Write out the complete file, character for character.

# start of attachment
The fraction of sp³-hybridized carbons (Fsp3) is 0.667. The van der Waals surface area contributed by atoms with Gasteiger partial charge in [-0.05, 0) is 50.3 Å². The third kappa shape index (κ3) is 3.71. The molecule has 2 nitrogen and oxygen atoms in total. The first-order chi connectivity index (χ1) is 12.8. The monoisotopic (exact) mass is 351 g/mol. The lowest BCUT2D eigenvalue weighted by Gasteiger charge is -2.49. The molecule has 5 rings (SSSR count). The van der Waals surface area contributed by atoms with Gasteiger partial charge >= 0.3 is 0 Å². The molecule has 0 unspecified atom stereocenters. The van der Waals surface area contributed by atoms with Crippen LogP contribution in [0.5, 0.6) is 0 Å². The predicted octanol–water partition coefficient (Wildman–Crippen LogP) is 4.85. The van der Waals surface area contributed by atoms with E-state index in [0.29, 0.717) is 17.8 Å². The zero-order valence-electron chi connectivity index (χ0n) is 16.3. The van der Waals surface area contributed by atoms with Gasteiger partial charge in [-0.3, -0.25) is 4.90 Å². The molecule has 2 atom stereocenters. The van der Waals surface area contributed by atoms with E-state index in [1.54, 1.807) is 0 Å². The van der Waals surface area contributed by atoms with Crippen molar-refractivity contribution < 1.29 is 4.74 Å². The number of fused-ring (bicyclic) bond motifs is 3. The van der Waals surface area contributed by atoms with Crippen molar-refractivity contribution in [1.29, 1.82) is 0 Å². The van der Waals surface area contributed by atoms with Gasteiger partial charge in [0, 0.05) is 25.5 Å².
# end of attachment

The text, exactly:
The fraction of sp³-hybridized carbons (Fsp3) is 0.667. The van der Waals surface area contributed by atoms with Gasteiger partial charge in [-0.05, 0) is 50.3 Å². The third kappa shape index (κ3) is 3.71. The molecule has 2 nitrogen and oxygen atoms in total. The first-order chi connectivity index (χ1) is 12.8. The monoisotopic (exact) mass is 351 g/mol. The lowest BCUT2D eigenvalue weighted by Gasteiger charge is -2.49. The molecule has 5 rings (SSSR count). The van der Waals surface area contributed by atoms with Gasteiger partial charge >= 0.3 is 0 Å². The molecule has 0 unspecified atom stereocenters. The van der Waals surface area contributed by atoms with Crippen LogP contribution in [0.5, 0.6) is 0 Å². The predicted octanol–water partition coefficient (Wildman–Crippen LogP) is 4.85. The van der Waals surface area contributed by atoms with E-state index in [0.29, 0.717) is 17.8 Å². The zero-order valence-electron chi connectivity index (χ0n) is 16.3. The van der Waals surface area contributed by atoms with Gasteiger partial charge in [-0.3, -0.25) is 4.90 Å². The molecule has 2 atom stereocenters. The van der Waals surface area contributed by atoms with E-state index in [1.54, 1.807) is 0 Å². The van der Waals surface area contributed by atoms with Crippen molar-refractivity contribution < 1.29 is 4.74 Å². The number of fused-ring (bicyclic) bond motifs is 3. The van der Waals surface area contributed by atoms with Crippen molar-refractivity contribution in [1.29, 1.82) is 0 Å². The van der Waals surface area contributed by atoms with Gasteiger partial charge in [0, 0.05) is 25.5 Å².